The Autonomous AI Balance of Power

By Kai-Fu Lee

While new developments in AI may sound exciting and innovative to the Chinese landscape, the hard truth is no amount of government support can guarantee that China will lead in autonomous AI.

When it comes to the core technology needed for self-driving cars, American companies remain two to three years ahead of China. In technology timelines, that’s lightyears of distance. Part of that stems from the relative importance of elite expertise in fourth-wave AI: safety issues and sheer complexity make autonomous vehicles a much tougher engineering nut to crack. It’s a problem that requires a core team of world-class engineers rather than just a broad base of good ones. This tilts the playing field back toward the United States, where the best engineers from around the globe still cluster at companies like Google.

Silicon Valley companies also have a substantial head start on research and development, a product of Silicon Valley’s proclivity for moonshot projects. Google began testing its self-driving cars as early as 2009, and many of its engineers went on to found early self-driving startups.

China’s boom in self-driving startups really didn’t begin until around 2016. Chinese giants like Baidu and autonomous-vehicle startups like Momenta, JingChi, and Pony.ai, however, are rapidly catching up in technology and data. Baidu’s Apollo project—an open-source partnership and data-sharing arrangement among fifty autonomous-vehicle players, including chipmakers like Nvidia and automakers like Ford and Daimler—also presents an ambitious alternative to Waymo’s closed, in-house approach. But even with that rapid catch-up by Chinese players, there’s no question that as of this writing, the most experienced self-driving technologists still call America home.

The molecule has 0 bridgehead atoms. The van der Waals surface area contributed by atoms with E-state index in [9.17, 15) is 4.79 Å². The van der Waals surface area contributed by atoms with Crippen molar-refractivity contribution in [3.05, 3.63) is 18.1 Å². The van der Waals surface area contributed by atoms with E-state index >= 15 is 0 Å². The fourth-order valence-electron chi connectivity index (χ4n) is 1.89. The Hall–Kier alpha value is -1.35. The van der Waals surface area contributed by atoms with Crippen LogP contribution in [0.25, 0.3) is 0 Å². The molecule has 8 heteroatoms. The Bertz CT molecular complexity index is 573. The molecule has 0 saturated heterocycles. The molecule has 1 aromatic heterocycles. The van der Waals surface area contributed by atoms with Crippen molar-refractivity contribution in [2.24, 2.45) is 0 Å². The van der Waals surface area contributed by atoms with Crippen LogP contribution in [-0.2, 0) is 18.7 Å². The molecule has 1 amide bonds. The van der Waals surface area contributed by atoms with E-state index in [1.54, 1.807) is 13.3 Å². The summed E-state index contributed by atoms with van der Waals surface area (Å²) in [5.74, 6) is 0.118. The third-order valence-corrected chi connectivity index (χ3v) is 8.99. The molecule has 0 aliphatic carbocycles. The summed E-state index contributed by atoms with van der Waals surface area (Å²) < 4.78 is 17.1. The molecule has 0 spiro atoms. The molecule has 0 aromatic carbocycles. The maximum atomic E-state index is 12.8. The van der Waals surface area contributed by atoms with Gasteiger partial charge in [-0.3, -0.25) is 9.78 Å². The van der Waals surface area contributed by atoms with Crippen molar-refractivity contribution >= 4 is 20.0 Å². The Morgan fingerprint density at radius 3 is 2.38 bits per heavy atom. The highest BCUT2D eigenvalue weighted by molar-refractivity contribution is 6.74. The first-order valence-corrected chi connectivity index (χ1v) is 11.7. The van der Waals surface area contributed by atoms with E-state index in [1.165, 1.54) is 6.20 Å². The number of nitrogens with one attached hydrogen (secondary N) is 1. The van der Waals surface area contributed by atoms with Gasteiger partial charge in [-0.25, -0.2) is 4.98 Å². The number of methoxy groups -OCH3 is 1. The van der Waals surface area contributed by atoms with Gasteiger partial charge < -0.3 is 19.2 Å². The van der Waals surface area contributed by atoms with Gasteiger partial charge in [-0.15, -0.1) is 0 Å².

Predicting which country takes the lead in autonomous AI largely comes down to one main question: will the primary bottleneck to full deployment be one of technology or policy? If the most intractable problems for deployment are merely technical ones, Google’s Waymo has the best shot at solving them years ahead of the nearest competitor. But if new advances in fields like computer vision quickly disseminate throughout the industry—essentially, a rising technical tide lifting all boats—then Silicon Valley’s head start on core technology may prove irrelevant. Many companies will become capable of building safe autonomous vehicles, and deployment will then become a matter of policy adaptation. In that universe, China’s Tesla-esque policymaking will give its companies the edge.

At this point, we just don’t yet know where that bottleneck will be, and fourth-wave AI remains anyone’s game. While today the United States enjoys a commanding lead (90–10), in five years’ time I give the United States and China even odds of leading the world in self-driving cars, with China having the edge in hardware-intensive applications such as autonomous drones. In the table below, I summarize my assessment of U.S. and Chinese capabilities across all four waves of AI, both in the present day and with my best estimate for how that balance will have evolved five years into the future.

The balance of capabilities between the United States and China across the four waves of AI, currently and estimated for five years in the future.

Posted by Dr. Kai-Fu Lee on Mar 12, 2019 in All Posts In the Media

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